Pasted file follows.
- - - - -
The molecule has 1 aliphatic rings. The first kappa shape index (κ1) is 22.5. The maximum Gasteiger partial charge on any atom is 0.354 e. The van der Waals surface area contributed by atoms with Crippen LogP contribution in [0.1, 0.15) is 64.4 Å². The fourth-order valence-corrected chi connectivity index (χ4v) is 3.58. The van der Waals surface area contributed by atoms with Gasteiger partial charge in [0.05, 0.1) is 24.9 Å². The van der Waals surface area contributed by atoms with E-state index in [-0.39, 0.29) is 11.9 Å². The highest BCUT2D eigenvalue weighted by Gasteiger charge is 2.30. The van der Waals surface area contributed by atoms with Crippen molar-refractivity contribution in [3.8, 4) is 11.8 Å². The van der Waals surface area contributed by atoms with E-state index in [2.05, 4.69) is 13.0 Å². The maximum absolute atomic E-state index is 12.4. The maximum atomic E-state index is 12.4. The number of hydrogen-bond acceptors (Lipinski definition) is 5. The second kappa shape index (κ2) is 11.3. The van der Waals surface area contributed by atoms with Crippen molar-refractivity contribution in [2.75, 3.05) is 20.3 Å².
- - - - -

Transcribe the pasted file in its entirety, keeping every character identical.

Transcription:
The molecule has 1 aliphatic rings. The first kappa shape index (κ1) is 22.5. The maximum Gasteiger partial charge on any atom is 0.354 e. The van der Waals surface area contributed by atoms with Crippen LogP contribution in [0.1, 0.15) is 64.4 Å². The fourth-order valence-corrected chi connectivity index (χ4v) is 3.58. The van der Waals surface area contributed by atoms with Gasteiger partial charge in [0.05, 0.1) is 24.9 Å². The van der Waals surface area contributed by atoms with E-state index in [-0.39, 0.29) is 11.9 Å². The highest BCUT2D eigenvalue weighted by Gasteiger charge is 2.30. The van der Waals surface area contributed by atoms with Crippen molar-refractivity contribution in [3.8, 4) is 11.8 Å². The van der Waals surface area contributed by atoms with E-state index in [2.05, 4.69) is 13.0 Å². The maximum absolute atomic E-state index is 12.4. The maximum atomic E-state index is 12.4. The number of hydrogen-bond acceptors (Lipinski definition) is 5. The second kappa shape index (κ2) is 11.3. The van der Waals surface area contributed by atoms with Crippen molar-refractivity contribution in [2.75, 3.05) is 20.3 Å².